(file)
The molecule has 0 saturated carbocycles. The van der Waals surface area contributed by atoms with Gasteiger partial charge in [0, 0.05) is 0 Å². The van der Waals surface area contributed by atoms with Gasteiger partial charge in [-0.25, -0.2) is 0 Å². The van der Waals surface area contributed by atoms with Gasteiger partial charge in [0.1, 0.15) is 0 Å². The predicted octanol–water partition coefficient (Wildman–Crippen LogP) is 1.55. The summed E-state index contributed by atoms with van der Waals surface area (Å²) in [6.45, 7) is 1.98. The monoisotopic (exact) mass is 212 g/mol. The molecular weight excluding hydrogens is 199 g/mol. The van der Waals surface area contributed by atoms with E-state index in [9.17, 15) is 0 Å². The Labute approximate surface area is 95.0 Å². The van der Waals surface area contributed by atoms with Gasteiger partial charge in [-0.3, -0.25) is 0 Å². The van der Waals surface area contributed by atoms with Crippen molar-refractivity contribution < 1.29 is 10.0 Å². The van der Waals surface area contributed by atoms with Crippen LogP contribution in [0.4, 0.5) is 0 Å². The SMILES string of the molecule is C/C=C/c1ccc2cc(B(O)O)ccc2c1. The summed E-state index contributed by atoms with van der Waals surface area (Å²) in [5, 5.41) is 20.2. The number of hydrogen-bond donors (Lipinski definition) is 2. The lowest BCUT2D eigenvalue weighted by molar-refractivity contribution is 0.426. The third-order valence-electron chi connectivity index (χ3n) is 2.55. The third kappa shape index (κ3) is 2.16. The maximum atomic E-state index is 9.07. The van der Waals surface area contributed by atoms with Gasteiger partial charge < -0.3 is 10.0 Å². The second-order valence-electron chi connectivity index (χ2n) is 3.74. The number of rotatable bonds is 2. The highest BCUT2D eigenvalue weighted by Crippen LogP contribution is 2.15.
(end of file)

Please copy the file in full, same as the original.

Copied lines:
The molecule has 0 saturated carbocycles. The van der Waals surface area contributed by atoms with Gasteiger partial charge in [0, 0.05) is 0 Å². The van der Waals surface area contributed by atoms with Gasteiger partial charge in [-0.25, -0.2) is 0 Å². The van der Waals surface area contributed by atoms with Gasteiger partial charge in [0.1, 0.15) is 0 Å². The predicted octanol–water partition coefficient (Wildman–Crippen LogP) is 1.55. The summed E-state index contributed by atoms with van der Waals surface area (Å²) in [6.45, 7) is 1.98. The monoisotopic (exact) mass is 212 g/mol. The molecular weight excluding hydrogens is 199 g/mol. The van der Waals surface area contributed by atoms with E-state index in [9.17, 15) is 0 Å². The Labute approximate surface area is 95.0 Å². The van der Waals surface area contributed by atoms with Gasteiger partial charge in [-0.3, -0.25) is 0 Å². The van der Waals surface area contributed by atoms with Crippen molar-refractivity contribution < 1.29 is 10.0 Å². The van der Waals surface area contributed by atoms with Crippen LogP contribution in [0.4, 0.5) is 0 Å². The SMILES string of the molecule is C/C=C/c1ccc2cc(B(O)O)ccc2c1. The summed E-state index contributed by atoms with van der Waals surface area (Å²) in [5, 5.41) is 20.2. The number of hydrogen-bond donors (Lipinski definition) is 2. The lowest BCUT2D eigenvalue weighted by molar-refractivity contribution is 0.426. The third-order valence-electron chi connectivity index (χ3n) is 2.55. The third kappa shape index (κ3) is 2.16. The maximum atomic E-state index is 9.07. The van der Waals surface area contributed by atoms with Gasteiger partial charge < -0.3 is 10.0 Å². The second-order valence-electron chi connectivity index (χ2n) is 3.74. The number of rotatable bonds is 2. The highest BCUT2D eigenvalue weighted by Crippen LogP contribution is 2.15.